- #1

Unteroffizier

- 28

- 3

First off, I'd like to note that I am by no means a physics expert. I am merely a high school student and a physics/maths enthusiast, nothing more, so if my thoughts are completely dysfunctional and downright incorrect, which is more than a distinct possibility, please tell me.

I recently took a class on centripetal force. It was a difficult class for me, as I missed a key lesson, but a few days back I had a thought.

The professor had taught us something about inertia and how objects continue in their path until they are acted upon by another force, one such force (perhaps the most significant in classical mechanics) being gravitational force. He told us that without centripetal force, all objects in all gravitational orbits would (after the information of this change reached them, of course) stray from their paths and continue along a straight line with the velocity they possessed in orbit.

This did initially strike me as odd. Does this not imply that gravitational force relies directly on centripetal force, or the other way around? This is where I could be fundamentally wrong, and as an aspiring scientist (despite my utter stupidity), I have no choice but to accept that reality.

I searched through a few books, had a quick look on the Internet, and realized that in general relativity, gravitational fields around massive objects are represented as this odd well-shaped... Well, for the lack of a better word. Does this not mean that objects in a gravitational field are actually moving along a slope? Objects moving along a (curved, may I add) slope certainly do experience centripetal force, from my understanding, and so could one say that objects in a gravitational field are actually only moving along a very large slope of deformed space (I do not possesses the mathematical skills to understand Gen.R., but I have seen the "deformed space" representation a lot)?

I promise to do the maths later on. I know it only involves mostly some trig and linear equations, more or less, so I will attempt to prove this very unlikely thought whenever I can.

I am so very sorry if you cringe at this whole thing. I want to enjoy doing physics, and that is hard to do this early on with little knowledge in mathematics. I despise pseudoscience, and would hate to render my thoughts exactly that. Please correct every wrong assumption I make.

Edit: Looking at it now, I fail to see how exactly I would calculate an object's orbit. I thought about using circular motion (what we call it in my country), but that fails to take into account the force of gravity. Looking at it now, it seems to me that it could be solved using centripetal force equations.

I'm doing the maths, I'm very tired, I can't get myself to think clearly. Still, if this is true, it only reinforces my belief that gravity may indeed be the same as centripetal force.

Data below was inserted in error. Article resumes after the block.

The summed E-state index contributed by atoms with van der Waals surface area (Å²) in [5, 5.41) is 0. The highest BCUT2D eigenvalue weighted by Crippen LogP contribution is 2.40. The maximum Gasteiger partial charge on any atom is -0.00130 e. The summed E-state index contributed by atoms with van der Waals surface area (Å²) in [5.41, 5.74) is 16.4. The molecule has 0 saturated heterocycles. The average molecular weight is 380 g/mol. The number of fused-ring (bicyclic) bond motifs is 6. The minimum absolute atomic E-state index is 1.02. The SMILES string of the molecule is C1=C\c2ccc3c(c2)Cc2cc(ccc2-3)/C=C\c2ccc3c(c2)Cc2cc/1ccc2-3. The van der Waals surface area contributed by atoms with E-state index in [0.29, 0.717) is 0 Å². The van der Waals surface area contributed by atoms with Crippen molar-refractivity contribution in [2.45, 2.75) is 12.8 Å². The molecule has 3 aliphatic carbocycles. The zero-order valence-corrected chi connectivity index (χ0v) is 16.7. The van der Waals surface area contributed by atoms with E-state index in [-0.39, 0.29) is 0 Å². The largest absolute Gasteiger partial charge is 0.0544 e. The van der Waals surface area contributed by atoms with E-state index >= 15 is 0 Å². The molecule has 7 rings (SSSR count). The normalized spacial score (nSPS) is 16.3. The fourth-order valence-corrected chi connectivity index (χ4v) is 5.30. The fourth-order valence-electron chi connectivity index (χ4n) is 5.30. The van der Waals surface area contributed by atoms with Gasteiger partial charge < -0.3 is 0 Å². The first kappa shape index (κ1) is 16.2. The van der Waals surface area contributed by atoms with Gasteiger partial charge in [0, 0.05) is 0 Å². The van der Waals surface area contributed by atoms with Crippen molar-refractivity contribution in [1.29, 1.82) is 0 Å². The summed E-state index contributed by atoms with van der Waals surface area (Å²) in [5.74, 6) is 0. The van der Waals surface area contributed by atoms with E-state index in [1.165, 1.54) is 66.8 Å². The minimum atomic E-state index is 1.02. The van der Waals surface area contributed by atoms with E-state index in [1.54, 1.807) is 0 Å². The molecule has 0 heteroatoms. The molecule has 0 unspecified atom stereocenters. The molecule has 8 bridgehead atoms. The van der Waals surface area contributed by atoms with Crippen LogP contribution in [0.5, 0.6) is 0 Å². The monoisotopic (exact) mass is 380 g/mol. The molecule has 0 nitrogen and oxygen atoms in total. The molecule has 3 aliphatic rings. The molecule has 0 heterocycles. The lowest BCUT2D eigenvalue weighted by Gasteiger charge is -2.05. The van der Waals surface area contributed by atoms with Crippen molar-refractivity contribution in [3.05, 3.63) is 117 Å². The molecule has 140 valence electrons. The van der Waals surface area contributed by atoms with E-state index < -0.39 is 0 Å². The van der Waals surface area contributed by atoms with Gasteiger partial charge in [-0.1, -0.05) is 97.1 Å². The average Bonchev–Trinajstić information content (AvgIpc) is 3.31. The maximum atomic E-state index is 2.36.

Nevermind. It seems that proving this idea would require some thorough knowledge of topology. I do not know how to calculate the slope of curved space, so I suppose my efforts will only be wasted.

I recently took a class on centripetal force. It was a difficult class for me, as I missed a key lesson, but a few days back I had a thought.

The professor had taught us something about inertia and how objects continue in their path until they are acted upon by another force, one such force (perhaps the most significant in classical mechanics) being gravitational force. He told us that without centripetal force, all objects in all gravitational orbits would (after the information of this change reached them, of course) stray from their paths and continue along a straight line with the velocity they possessed in orbit.

This did initially strike me as odd. Does this not imply that gravitational force relies directly on centripetal force, or the other way around? This is where I could be fundamentally wrong, and as an aspiring scientist (despite my utter stupidity), I have no choice but to accept that reality.

I searched through a few books, had a quick look on the Internet, and realized that in general relativity, gravitational fields around massive objects are represented as this odd well-shaped... Well, for the lack of a better word. Does this not mean that objects in a gravitational field are actually moving along a slope? Objects moving along a (curved, may I add) slope certainly do experience centripetal force, from my understanding, and so could one say that objects in a gravitational field are actually only moving along a very large slope of deformed space (I do not possesses the mathematical skills to understand Gen.R., but I have seen the "deformed space" representation a lot)?

I promise to do the maths later on. I know it only involves mostly some trig and linear equations, more or less, so I will attempt to prove this very unlikely thought whenever I can.

I am so very sorry if you cringe at this whole thing. I want to enjoy doing physics, and that is hard to do this early on with little knowledge in mathematics. I despise pseudoscience, and would hate to render my thoughts exactly that. Please correct every wrong assumption I make.

Edit: Looking at it now, I fail to see how exactly I would calculate an object's orbit. I thought about using circular motion (what we call it in my country), but that fails to take into account the force of gravity. Looking at it now, it seems to me that it could be solved using centripetal force equations.

I'm doing the maths, I'm very tired, I can't get myself to think clearly. Still, if this is true, it only reinforces my belief that gravity may indeed be the same as centripetal force.

Nevermind. It seems that proving this idea would require some thorough knowledge of topology. I do not know how to calculate the slope of curved space, so I suppose my efforts will only be wasted.

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